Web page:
Thankfully, I’m in a much better place career-wise. And while it’s not what I aimed for, I’m grateful for where I am, and the journey that’s been. Along the way, I’ve learnt to accept that a career may not give me all the opportunity I need to realise my potential. And that’s OK. I’m happy to make the most of it, understanding that I am not my career. Notably, this insight has released me to explore some exciting new possibilities, like the article you’re enjoying right now. Wink!

I’ve drawn this example from just one of many domains, career. Mental health strains are varied and each one adds a layer of complexity to the situation. It’s not black and white. Like physical health, I’ve had to make mental well-being a priority to make any progress on it. 

That’s been a journey.

Rethinking Posture

The penny drops differently for everyone. For me, a pivotal moment was watching a couple of high-profile sporting figures take a stance on the matter.

Simone Biles withdrew from several events in the 2020 Summer Olympics games (held in 2021) citing mental health concerns. Biles was inspired by fellow female Olympian Naomi Osaka, who had withdrawn from the French Open and Wimbledon Championships earlier in the year for similar reasons.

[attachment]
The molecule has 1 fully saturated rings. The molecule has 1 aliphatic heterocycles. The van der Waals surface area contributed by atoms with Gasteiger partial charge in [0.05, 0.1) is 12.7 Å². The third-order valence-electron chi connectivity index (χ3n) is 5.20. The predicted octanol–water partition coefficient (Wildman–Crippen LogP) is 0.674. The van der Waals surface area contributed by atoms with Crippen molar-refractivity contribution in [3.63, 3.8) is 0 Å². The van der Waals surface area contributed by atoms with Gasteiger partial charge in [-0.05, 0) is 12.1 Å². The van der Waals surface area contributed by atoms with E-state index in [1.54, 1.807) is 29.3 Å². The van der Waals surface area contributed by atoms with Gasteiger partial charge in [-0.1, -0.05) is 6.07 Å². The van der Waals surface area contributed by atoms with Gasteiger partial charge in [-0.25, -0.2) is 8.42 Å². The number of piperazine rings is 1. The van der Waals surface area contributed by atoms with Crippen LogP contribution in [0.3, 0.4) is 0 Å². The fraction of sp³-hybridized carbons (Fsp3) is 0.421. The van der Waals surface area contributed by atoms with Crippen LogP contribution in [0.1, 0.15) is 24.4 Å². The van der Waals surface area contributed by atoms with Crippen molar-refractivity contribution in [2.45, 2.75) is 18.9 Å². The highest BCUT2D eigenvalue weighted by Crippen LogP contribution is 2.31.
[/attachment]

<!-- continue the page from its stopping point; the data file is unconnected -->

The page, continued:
Other public figures have shone their light on mental health. But I was especially moved to a place of reckoning by these two athletes whom I’ve come to admire. By having their vulnerability on full display, they taught me to – at the very least – be honest with myself about my struggles. And I’ve had a few. 

This is not the only thing that led me to consider my posture on mental well-being. It is, however, one of the most consequential. I can’t say precisely why that is. It just landed in the right place for me, and I’m grateful for that. 

I would venture to say that the most important thing anyone can do for their mental health is to bring it into focus. Acknowledge the need and make it a priority. This is no small feat. Despite all the awareness and provisions around mental well-being today, there’s still a lot of stigma on the subject. In that context, merely framing it as a priority is a bold move. The impetus for it varies with individuality and circumstance. But it’s a place of reckoning that each person must somehow reach, to have the right posture on mental well-being.